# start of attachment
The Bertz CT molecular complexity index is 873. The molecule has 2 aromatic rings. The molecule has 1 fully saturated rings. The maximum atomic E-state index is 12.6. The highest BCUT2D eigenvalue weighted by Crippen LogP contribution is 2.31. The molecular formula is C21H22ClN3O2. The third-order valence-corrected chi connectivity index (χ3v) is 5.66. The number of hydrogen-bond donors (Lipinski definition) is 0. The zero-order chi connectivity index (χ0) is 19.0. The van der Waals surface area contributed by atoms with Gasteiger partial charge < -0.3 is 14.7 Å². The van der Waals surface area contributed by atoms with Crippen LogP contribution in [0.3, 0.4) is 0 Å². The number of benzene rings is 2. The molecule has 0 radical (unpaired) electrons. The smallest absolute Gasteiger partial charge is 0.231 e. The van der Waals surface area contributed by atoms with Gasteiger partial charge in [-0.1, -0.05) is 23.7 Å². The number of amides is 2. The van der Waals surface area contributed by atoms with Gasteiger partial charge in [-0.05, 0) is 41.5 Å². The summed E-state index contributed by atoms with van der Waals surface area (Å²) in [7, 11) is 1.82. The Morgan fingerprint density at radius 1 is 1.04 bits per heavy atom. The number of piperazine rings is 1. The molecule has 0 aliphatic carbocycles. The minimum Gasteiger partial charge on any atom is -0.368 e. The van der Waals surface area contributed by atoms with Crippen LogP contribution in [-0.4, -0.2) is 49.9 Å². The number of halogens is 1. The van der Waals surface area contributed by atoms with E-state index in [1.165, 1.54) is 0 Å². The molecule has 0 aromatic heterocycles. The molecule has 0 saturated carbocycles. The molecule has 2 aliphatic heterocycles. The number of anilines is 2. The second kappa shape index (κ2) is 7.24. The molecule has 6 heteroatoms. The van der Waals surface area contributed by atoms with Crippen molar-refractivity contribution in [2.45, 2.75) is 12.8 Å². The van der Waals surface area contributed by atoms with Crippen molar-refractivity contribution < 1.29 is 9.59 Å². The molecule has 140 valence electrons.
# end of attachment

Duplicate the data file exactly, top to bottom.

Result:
The Bertz CT molecular complexity index is 873. The molecule has 2 aromatic rings. The molecule has 1 fully saturated rings. The maximum atomic E-state index is 12.6. The highest BCUT2D eigenvalue weighted by Crippen LogP contribution is 2.31. The molecular formula is C21H22ClN3O2. The third-order valence-corrected chi connectivity index (χ3v) is 5.66. The number of hydrogen-bond donors (Lipinski definition) is 0. The zero-order chi connectivity index (χ0) is 19.0. The van der Waals surface area contributed by atoms with Gasteiger partial charge < -0.3 is 14.7 Å². The van der Waals surface area contributed by atoms with Crippen LogP contribution in [0.3, 0.4) is 0 Å². The number of benzene rings is 2. The molecule has 0 radical (unpaired) electrons. The smallest absolute Gasteiger partial charge is 0.231 e. The van der Waals surface area contributed by atoms with Gasteiger partial charge in [-0.1, -0.05) is 23.7 Å². The number of amides is 2. The van der Waals surface area contributed by atoms with Gasteiger partial charge in [-0.05, 0) is 41.5 Å². The summed E-state index contributed by atoms with van der Waals surface area (Å²) in [7, 11) is 1.82. The Morgan fingerprint density at radius 1 is 1.04 bits per heavy atom. The number of piperazine rings is 1. The molecule has 0 aliphatic carbocycles. The minimum Gasteiger partial charge on any atom is -0.368 e. The van der Waals surface area contributed by atoms with Crippen LogP contribution in [-0.4, -0.2) is 49.9 Å². The number of halogens is 1. The van der Waals surface area contributed by atoms with E-state index in [1.165, 1.54) is 0 Å². The molecule has 0 aromatic heterocycles. The molecule has 0 saturated carbocycles. The molecule has 2 aliphatic heterocycles. The number of anilines is 2. The second kappa shape index (κ2) is 7.24. The molecule has 6 heteroatoms. The van der Waals surface area contributed by atoms with Crippen molar-refractivity contribution in [2.45, 2.75) is 12.8 Å². The van der Waals surface area contributed by atoms with Crippen molar-refractivity contribution < 1.29 is 9.59 Å². The molecule has 140 valence electrons.